Courtesy Marie Southard Ospina

Not Planning My Pregnancies Doesn't Make Me A Bad Mother

Long before I got pregnant with my first child, I knew I wanted to be a mother someday. I was that kid who gave their Barbie dolls tiny babies to look after; the teen and 20-something who'd insist on checking out the baby clothes section of Target just because "look how damn precious that romper is." I never imagined that I'd experience unplanned pregnancies. After all, becoming a mom was something I deeply wanted and envisioned for my future. It was an instinct within me long before I was even old enough to date.

I gave up hope of conceiving my own kids around age 14, though. It was the first time a doctor told me I was likely infertile due to my polycystic ovarian syndrome — a condition characterized in part by excess male hormones in the body and lack of ovulation — and high weight. Doctors would keep telling me this for the next 10 years. "It's not in your cards, honey," some would muse. "With the help of some costly fertility treatments, maybe — but, probably not." Or, "With the help of a 100-pound weight loss, um, perhaps?"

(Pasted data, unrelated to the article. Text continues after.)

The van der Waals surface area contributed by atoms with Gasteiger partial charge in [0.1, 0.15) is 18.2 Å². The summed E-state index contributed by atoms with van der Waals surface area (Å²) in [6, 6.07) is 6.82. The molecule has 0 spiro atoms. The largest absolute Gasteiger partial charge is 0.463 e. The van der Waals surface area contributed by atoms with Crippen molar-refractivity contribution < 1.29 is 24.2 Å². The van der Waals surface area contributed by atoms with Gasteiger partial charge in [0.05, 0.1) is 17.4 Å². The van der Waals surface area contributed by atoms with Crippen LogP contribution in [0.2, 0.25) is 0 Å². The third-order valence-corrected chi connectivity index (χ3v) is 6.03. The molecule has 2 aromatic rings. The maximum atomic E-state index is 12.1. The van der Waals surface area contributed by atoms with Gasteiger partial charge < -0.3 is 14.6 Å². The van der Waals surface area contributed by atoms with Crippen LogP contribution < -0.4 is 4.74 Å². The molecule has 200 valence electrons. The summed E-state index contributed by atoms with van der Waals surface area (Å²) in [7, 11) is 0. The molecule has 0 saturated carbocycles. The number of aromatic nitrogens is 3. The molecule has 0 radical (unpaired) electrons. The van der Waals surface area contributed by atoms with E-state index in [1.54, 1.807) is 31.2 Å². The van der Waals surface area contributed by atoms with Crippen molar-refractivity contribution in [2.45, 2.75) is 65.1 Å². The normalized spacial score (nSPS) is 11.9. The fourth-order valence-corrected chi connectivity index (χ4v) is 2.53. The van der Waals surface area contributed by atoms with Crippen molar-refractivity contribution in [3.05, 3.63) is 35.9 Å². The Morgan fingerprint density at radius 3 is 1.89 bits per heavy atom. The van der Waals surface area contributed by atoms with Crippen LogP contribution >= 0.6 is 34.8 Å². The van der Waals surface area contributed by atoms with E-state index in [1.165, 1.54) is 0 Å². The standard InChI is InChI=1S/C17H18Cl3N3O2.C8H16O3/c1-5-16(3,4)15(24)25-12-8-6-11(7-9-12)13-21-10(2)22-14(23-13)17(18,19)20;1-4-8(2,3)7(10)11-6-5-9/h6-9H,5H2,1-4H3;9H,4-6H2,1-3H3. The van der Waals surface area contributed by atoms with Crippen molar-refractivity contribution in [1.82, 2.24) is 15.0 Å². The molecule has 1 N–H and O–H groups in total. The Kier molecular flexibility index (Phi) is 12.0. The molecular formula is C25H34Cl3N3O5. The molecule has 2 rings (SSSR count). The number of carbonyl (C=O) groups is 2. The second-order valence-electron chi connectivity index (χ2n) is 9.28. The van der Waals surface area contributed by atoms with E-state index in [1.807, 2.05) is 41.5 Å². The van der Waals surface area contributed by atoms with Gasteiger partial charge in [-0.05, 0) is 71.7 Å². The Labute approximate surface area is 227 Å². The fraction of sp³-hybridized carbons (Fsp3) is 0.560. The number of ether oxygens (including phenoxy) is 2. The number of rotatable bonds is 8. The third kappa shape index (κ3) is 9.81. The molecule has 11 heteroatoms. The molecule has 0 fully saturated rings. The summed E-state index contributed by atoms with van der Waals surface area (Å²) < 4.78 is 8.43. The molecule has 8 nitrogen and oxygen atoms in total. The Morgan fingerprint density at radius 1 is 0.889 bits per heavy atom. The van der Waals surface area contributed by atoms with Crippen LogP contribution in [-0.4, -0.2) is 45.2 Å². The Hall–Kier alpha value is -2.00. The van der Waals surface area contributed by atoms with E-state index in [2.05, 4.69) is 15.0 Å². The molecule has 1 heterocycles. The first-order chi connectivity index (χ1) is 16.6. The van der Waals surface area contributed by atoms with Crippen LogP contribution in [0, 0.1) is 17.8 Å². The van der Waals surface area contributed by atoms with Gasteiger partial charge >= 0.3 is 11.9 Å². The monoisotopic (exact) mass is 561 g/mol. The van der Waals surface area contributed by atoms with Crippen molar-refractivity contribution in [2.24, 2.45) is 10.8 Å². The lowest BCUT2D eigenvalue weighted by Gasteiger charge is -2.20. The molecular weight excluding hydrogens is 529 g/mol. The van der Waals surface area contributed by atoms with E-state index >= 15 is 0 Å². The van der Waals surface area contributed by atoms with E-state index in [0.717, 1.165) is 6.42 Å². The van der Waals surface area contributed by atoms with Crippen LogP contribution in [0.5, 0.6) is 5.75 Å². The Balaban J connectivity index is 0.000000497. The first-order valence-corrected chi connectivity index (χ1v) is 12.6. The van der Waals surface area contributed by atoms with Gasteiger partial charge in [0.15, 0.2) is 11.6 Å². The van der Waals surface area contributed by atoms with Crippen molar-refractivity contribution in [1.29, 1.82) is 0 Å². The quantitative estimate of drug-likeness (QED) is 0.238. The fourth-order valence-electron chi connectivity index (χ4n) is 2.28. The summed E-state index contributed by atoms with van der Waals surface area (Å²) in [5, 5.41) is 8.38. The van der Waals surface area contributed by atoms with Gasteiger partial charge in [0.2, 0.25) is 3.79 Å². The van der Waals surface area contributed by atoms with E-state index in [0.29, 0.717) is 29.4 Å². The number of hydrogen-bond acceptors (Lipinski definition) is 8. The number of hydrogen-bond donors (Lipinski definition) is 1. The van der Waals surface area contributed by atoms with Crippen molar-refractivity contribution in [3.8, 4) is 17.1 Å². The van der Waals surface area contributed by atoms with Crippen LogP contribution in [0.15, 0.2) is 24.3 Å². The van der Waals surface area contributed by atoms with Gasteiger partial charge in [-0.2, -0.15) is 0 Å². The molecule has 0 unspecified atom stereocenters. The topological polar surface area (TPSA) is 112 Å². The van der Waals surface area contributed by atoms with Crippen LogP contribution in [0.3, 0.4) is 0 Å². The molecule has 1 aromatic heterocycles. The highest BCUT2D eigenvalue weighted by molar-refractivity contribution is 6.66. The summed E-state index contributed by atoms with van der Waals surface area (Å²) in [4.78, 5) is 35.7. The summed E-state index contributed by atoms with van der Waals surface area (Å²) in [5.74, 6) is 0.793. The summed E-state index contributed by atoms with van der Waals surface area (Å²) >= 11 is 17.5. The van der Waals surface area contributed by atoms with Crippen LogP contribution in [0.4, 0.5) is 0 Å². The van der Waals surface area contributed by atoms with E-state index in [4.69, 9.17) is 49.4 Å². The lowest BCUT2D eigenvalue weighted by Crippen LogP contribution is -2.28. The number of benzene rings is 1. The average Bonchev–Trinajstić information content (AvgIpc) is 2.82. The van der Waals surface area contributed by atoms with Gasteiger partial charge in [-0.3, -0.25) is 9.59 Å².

A few months before my 26th birthday, however, I learned that I was expecting my daughter. At the time, I was on the contraceptive pill in an attempt to regulate my periods, although I still never actually had any. I showed no signs or symptoms of pregnancy until the halfway point. It was a surprise, to say the least. But it also ended up being the best thing to ever happen to my husband and me.